5M New Christian Voters Can Decide 2012 Election, Group Says

A non-profit group in liberal Silicon Valley is seeking to register 5 million new Christian conservative voters from across the country, who according to its research, can decide the 2012 presidential election and bring the biblical worldview to the forefront of American life and politics.

Of the estimated 60 million Christians in the United States, only 30 million vote in any given election. The rest do not realize the power they hold in one single vote, says United in Purpose, a group backed by a few Silicon Valley venture capitalists that is running a project called “Champion the Vote.”

The group found that the voting margin between candidates was far lower than the number of registered Christian voters. For example, the two main candidates in Missouri in 2008 had a margin of a mere 3,903 votes while the number of unregistered Christian voters was 102,522. Similarly, North Carolina’s voting margin was only 14,177 votes with 281,212 unregistered voters.

“We have researched 21 states and have concluded that getting 5 million new registered Christians will decide an election,” says the Champion the Vote website. “On Nov. 6, 2012 we will have the opportunity to decide who runs our United States of America.”

The group, in partnership with Christian organizers and conservative groups, aims to have 100,000 “Champions,” Christians talking to other Christians about registering and voting. It is putting together a database of all evangelical Christians and conservative Catholics in the country who have not registered.

“Our goal is to raise up a body of believers and that they elect a lot of godly leaders,” The Los Angeles Times quoted Bill Dallas, chief executive of United in Purpose, as saying. Dallas said his group would not promote any particular party or candidate. “We’re about the agenda of the lamb, Jesus Christ.”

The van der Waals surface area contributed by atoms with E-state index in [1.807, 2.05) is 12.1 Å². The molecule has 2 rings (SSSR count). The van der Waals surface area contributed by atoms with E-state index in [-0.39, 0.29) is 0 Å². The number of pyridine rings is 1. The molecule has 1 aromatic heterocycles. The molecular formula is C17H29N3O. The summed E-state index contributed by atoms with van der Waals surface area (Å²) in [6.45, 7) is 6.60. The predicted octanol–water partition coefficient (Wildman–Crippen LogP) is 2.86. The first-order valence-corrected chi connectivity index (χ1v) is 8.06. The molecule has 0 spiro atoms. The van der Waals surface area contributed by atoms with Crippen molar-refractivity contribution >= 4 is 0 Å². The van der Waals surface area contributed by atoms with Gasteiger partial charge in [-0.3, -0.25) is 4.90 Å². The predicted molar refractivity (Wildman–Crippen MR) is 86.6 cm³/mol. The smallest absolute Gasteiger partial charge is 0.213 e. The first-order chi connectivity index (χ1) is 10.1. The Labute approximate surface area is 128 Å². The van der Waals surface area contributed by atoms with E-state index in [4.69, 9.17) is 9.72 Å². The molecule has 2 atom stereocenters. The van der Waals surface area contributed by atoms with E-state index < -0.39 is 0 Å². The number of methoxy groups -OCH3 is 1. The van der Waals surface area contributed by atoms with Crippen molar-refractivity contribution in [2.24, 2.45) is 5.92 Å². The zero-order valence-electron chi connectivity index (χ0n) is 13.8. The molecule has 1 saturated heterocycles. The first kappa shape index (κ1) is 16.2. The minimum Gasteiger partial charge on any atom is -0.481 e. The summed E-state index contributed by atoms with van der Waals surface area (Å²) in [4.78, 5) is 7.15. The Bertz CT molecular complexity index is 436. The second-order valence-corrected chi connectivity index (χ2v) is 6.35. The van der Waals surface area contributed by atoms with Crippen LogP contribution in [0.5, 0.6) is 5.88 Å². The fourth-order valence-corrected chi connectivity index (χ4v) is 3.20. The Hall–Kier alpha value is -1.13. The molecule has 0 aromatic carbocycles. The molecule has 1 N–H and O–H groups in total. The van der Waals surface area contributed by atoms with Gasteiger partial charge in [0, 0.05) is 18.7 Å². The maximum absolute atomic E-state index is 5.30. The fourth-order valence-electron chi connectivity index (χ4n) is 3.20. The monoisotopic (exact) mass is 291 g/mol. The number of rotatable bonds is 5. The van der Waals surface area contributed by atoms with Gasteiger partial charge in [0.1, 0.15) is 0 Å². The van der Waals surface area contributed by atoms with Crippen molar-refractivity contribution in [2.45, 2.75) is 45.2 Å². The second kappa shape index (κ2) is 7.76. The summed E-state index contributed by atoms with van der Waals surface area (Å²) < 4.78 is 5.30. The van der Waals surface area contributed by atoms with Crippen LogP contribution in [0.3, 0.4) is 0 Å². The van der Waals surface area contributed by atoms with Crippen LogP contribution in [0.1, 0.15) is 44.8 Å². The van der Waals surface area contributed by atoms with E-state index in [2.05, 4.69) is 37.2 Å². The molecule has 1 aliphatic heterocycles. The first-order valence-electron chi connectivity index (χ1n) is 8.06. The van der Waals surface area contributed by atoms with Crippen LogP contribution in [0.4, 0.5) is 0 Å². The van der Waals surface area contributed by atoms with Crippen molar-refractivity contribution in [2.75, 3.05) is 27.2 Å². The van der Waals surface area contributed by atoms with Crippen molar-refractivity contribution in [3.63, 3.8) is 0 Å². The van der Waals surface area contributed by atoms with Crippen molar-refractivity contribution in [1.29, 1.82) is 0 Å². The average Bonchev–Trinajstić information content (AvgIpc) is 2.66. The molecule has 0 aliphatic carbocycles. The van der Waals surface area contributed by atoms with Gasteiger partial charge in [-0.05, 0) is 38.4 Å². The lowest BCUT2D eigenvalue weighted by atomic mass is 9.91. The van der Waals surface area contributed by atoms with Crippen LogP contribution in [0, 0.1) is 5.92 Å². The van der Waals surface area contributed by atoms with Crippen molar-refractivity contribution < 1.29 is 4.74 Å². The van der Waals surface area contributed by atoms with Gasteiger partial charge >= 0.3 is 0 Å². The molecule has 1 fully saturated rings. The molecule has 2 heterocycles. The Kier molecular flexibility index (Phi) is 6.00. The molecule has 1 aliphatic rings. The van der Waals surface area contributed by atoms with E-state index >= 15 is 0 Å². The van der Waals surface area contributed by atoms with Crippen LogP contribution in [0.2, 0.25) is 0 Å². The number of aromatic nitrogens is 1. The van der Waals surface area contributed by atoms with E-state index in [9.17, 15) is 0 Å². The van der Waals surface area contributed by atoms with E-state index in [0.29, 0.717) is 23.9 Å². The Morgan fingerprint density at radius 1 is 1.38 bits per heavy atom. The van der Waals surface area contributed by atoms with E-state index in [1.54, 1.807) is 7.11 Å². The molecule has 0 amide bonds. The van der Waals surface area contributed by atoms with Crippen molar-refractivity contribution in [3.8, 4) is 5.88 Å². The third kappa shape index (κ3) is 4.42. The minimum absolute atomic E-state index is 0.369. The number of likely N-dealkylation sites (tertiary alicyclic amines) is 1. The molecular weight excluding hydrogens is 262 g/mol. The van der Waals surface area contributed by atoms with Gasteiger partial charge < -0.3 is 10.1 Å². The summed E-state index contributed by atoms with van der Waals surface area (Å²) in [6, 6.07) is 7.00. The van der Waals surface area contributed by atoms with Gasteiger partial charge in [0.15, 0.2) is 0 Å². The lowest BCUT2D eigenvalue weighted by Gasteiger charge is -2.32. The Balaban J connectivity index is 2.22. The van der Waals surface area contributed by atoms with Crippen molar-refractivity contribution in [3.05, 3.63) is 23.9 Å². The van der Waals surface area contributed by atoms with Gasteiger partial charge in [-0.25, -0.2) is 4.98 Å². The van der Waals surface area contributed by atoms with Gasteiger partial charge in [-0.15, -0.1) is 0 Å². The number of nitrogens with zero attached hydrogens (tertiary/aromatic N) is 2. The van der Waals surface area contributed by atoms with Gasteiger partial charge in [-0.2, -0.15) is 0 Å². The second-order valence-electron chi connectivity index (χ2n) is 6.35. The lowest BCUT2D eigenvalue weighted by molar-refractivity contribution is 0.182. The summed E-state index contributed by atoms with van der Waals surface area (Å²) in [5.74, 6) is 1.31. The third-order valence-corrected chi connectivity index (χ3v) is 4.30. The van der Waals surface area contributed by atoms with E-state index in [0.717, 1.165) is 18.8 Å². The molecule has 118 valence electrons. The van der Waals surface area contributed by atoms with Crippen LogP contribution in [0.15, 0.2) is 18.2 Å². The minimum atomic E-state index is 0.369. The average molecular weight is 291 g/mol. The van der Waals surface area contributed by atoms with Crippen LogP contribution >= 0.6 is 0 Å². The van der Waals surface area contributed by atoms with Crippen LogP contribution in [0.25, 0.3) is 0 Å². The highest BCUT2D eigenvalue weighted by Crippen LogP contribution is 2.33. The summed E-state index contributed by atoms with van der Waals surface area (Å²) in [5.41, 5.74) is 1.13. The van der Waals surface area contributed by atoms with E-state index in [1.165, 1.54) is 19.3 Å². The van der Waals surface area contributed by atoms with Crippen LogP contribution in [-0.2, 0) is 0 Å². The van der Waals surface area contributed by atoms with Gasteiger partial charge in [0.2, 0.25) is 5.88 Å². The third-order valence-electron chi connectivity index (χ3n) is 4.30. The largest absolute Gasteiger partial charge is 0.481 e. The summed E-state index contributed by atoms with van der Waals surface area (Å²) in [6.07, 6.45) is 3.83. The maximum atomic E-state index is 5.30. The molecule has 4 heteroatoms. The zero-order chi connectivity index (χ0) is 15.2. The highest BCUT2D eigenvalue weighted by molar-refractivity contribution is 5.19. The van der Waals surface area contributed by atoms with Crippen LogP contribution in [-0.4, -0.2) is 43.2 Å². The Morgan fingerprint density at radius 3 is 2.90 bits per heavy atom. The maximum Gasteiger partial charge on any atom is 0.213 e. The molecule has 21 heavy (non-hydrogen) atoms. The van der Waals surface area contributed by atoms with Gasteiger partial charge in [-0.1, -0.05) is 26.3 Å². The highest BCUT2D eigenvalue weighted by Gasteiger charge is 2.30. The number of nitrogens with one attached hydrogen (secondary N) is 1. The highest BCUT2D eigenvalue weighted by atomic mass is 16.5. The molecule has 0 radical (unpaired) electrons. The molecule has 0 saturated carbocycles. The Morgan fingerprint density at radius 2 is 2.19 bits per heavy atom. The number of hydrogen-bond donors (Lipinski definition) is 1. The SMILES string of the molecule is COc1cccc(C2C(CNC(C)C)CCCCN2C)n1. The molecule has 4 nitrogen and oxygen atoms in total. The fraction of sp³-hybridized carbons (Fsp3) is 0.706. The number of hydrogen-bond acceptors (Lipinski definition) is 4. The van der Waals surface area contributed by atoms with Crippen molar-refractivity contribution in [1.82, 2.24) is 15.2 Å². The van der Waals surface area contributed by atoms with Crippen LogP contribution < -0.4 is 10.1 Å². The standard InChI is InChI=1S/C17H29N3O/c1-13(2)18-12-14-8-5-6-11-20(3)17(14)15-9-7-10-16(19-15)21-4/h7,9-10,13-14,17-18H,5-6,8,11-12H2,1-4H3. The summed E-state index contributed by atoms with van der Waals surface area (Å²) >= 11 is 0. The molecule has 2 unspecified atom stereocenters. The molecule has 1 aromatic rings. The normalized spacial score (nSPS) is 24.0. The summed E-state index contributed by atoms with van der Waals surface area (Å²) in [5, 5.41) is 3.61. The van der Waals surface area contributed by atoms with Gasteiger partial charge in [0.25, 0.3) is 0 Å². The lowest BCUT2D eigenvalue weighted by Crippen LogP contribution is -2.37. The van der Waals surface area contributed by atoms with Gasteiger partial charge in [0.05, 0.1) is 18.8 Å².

But the group’s efforts are clearly going to help Republican candidates. The organization’s issues include right to life, religious freedom, traditional marriage, God and government, morality and ethics, voter registration, and prayer in the public arena.

The falling popularity of President Barack Obama is giving hope to Christian groups. “Obama has awakened the sleeping giant of the social conservative vote,” Ralph Reed, the former head of the Christian Coalition, was quoted as saying. “Whether every lofty plan to register and educate evangelical and Catholic voters comes to fruition or not, the multiplicity and intensity of the efforts underway suggest Obama and the Democrats will compete on a much more even playing field than they were in 2008.”

“I have the audacity to believe that we can be an influence on both parties,” technology entrepreneur Ken Eldred, a Republican donor who is also funding Champion the Vote, was quoted as saying. “I personally believe that someday we’re going to stand before God, and he’s going to pull out a ballot and say, ‘How did you vote in this election?’ And there are going to be people who say, ‘Why do you care about that, God?’ And he’s going to say, ‘Because I created that country and I put you in charge.’”

Over the next 10 years, the United in Purpose group aims to mobilize 40 million evangelicals in the United States to vote. American Christians have the responsibility to honor both the Cross and the flag, says the project’s website.

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